Khnemu Menu-Ra and Antonio Rodriguez: Origins of Love

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Khnemu Menu-Ra and Antonio Rodriguez

Origins of Love

The St. Lou Fringe Festival, St. Louis, MO, 6/25/2015

Reviewed by Chuck Lavazzi for Cabaret Scenes

Khnemu-Menu-Ra-Cabaret-Scenes-Magazine_212Origins of Love was a smartly theatrical cabaret starring a pair of actors well known on the local theater scene: Khnemu Menu-Ra (pictured) and Antonio Rodriguez. With a narrative thread assembled from the works of Shakespeare and a song list that ranged from Stephen Sondheim to Trent Reznor to the Lebanese-British singer-songwriter Mika, Origins of Love rang an impressive variety of changes on the theme of love and its discontents.

A well-designed cabaret show will often feel like a one-act play, with a dramatic throughline and possibly the sense, by the end, that you have gone on a journey with the performers.

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This was exactly that kind of show. It opened with Menu-Ra (pictured), who carried the majority of the show, performing Bottom’s dream speech from A Midsummer Night’s Dream, then moved smoothly and logically to Sondheim’s “Invocation” (cut from A Funny Thing Happened on the Way to the Forum) and finally “High Flying, Adored” from Evita. That last song was performed as a duet with pianist and Musical Director Leah Luciano, whose skill as a singer and musician was also essential to the success of the evening.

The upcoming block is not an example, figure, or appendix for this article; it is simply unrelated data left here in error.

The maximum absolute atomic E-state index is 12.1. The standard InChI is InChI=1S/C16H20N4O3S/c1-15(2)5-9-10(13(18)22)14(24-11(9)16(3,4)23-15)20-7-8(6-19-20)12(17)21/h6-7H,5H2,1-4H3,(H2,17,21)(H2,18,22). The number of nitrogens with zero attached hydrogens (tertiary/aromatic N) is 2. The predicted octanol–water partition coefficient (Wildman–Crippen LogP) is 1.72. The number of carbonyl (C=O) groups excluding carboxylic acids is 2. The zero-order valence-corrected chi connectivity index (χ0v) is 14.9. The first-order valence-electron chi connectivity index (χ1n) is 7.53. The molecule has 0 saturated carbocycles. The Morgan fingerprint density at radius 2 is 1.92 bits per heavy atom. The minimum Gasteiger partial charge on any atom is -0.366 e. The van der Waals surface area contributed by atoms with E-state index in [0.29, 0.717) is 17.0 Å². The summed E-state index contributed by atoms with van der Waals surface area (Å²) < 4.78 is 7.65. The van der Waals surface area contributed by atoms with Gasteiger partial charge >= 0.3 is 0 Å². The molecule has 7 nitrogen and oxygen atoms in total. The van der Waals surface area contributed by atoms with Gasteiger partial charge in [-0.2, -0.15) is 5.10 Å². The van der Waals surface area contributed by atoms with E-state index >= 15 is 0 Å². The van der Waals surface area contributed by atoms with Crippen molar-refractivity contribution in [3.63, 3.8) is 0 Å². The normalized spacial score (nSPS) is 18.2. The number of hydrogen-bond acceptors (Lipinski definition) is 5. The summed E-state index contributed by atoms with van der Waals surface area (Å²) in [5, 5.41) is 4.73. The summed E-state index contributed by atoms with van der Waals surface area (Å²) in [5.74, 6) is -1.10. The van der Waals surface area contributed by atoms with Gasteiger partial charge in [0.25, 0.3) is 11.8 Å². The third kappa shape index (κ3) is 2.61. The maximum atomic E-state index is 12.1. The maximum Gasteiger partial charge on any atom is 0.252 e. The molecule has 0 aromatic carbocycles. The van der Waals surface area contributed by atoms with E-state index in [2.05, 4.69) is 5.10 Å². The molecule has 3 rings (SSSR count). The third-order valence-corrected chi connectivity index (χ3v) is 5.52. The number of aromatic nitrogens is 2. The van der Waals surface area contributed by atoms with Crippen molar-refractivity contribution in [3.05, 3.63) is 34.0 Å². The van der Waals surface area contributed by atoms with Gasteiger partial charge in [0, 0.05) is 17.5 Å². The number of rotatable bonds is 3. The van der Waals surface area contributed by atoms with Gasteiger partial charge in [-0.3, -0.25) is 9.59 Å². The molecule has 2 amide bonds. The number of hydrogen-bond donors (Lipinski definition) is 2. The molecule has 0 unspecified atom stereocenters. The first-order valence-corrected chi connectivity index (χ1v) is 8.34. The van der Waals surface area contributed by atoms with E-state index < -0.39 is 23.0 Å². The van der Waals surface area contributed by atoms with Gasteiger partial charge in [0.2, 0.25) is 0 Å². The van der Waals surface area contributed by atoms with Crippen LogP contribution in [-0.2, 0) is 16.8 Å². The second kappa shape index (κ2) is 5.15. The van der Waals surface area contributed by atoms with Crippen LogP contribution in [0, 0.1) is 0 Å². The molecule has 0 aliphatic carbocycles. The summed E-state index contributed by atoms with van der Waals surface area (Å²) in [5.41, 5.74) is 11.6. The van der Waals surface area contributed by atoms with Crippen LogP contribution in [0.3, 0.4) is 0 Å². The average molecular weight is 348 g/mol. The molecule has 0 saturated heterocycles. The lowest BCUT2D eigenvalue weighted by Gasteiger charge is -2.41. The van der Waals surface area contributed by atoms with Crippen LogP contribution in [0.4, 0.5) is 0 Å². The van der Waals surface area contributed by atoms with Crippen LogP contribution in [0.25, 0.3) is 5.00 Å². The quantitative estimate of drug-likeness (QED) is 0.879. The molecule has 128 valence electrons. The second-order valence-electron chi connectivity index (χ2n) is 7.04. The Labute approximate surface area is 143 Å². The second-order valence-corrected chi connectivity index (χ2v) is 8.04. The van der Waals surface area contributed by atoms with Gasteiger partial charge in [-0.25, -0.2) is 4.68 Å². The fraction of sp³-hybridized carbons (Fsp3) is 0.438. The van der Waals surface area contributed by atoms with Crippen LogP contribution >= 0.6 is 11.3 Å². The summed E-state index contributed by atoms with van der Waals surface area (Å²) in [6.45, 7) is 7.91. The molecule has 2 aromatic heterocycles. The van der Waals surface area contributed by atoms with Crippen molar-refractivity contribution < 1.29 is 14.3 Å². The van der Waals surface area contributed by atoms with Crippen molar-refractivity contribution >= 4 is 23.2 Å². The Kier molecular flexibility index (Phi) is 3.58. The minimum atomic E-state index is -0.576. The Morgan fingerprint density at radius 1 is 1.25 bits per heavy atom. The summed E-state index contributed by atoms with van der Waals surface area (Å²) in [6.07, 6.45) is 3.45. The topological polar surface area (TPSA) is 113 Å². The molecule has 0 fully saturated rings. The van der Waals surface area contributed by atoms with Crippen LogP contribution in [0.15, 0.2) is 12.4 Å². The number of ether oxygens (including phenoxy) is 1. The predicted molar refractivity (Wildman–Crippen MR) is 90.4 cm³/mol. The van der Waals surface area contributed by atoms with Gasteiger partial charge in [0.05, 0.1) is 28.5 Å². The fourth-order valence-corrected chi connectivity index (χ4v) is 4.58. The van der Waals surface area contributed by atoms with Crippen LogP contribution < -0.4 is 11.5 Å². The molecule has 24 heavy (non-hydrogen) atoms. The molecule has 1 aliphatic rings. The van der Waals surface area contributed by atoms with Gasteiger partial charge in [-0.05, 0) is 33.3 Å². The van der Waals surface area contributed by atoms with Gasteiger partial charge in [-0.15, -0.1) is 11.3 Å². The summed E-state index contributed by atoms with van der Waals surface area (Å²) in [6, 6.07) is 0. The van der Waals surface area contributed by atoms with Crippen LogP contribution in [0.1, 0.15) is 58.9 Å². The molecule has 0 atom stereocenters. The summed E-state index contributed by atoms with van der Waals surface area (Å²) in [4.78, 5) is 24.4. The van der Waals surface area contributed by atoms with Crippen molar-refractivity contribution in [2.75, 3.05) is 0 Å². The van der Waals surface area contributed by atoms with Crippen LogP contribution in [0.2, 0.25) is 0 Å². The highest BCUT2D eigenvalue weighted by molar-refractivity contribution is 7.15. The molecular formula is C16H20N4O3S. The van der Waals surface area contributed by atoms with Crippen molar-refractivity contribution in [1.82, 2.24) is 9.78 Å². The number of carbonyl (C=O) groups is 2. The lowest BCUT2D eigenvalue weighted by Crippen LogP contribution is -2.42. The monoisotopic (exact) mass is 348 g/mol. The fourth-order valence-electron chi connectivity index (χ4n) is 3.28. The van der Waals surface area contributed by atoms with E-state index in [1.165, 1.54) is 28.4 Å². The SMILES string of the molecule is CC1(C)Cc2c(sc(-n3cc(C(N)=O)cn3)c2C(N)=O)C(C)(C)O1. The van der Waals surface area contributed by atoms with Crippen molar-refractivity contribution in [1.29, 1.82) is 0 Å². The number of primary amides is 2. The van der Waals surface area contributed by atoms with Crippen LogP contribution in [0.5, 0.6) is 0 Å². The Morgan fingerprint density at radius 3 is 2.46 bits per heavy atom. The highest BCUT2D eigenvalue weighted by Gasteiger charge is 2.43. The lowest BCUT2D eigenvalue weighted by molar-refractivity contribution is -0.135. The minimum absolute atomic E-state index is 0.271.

From there, the selections from Shakespeare were used to segue among segments on various aspects of love, from juvenile sexual conquest to dark obsession and finally to lighthearted acceptance. The show was filled with impressive moments, including Menu-Ra’s performance of the title song (from Stephen Trask’s score for Hedwig and the Angry Inch) and Rodriguez’s hilarious “As We Stumble Along” (The Drowsy Chaperone). Luciano also had a nice solo on “I’d Rather Watch You,” a clever 1920s pastiche from Joshua Schmidt and Jason Loewith’s score for the 2008 musical adaptation of Elmer Rice’s The Adding Machine.

Kimberly Lawson was credited as the director of Origins of Love. I don’t know how much of this show was hers and how much was Menu-Ra’s, but between them they produced one of the stronger cabarets I’ve seen recently.

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And I’ve seen some pretty darned good ones.

Origins of Love was presented as part of the St. Lou Fringe Festival in the Grand Center Arts District of St.

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Louis during the last two weeks of June.

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For more information on the festival:

Chuck Lavazzi

Chuck Lavazzi is the producer for the arts calendars and senior performing arts critic at 88.1 KDHX, the host of The Cabaret Project’s monthly open mic night, and entirely to blame for the Stage Left blog at He’s a member of the Music Critics Association of North America and the St. Louis Theater Circle. Chuck has been an actor, sound designer, and occasional director since roughly the Bronze Age. He has presented his cabaret show Just a Song at Twilight: the Golden Age of Vaudeville, at the Missouri History Museum and the Kranzberg Center.